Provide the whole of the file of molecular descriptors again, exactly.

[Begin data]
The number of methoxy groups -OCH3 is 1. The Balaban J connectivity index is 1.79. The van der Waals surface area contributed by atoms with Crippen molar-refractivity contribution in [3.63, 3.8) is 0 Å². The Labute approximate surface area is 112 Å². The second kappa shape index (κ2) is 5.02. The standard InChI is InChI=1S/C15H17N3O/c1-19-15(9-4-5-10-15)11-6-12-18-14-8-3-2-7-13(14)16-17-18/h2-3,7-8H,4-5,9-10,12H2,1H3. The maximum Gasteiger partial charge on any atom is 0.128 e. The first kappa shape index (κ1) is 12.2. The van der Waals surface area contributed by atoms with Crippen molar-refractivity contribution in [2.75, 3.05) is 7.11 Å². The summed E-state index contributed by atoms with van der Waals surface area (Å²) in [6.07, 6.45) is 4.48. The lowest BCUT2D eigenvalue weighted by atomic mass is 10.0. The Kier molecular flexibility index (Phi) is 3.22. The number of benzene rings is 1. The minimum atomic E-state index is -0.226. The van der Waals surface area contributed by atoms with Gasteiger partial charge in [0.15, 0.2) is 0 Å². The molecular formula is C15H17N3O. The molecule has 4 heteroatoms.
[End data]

The number of methoxy groups -OCH3 is 1. The Balaban J connectivity index is 1.79. The van der Waals surface area contributed by atoms with Crippen molar-refractivity contribution in [3.63, 3.8) is 0 Å². The Labute approximate surface area is 112 Å². The second kappa shape index (κ2) is 5.02. The standard InChI is InChI=1S/C15H17N3O/c1-19-15(9-4-5-10-15)11-6-12-18-14-8-3-2-7-13(14)16-17-18/h2-3,7-8H,4-5,9-10,12H2,1H3. The maximum Gasteiger partial charge on any atom is 0.128 e. The first kappa shape index (κ1) is 12.2. The van der Waals surface area contributed by atoms with Crippen molar-refractivity contribution in [2.75, 3.05) is 7.11 Å². The summed E-state index contributed by atoms with van der Waals surface area (Å²) in [6.07, 6.45) is 4.48. The lowest BCUT2D eigenvalue weighted by atomic mass is 10.0. The Kier molecular flexibility index (Phi) is 3.22. The number of benzene rings is 1. The minimum atomic E-state index is -0.226. The van der Waals surface area contributed by atoms with Gasteiger partial charge in [0.15, 0.2) is 0 Å². The molecular formula is C15H17N3O. The molecule has 4 heteroatoms.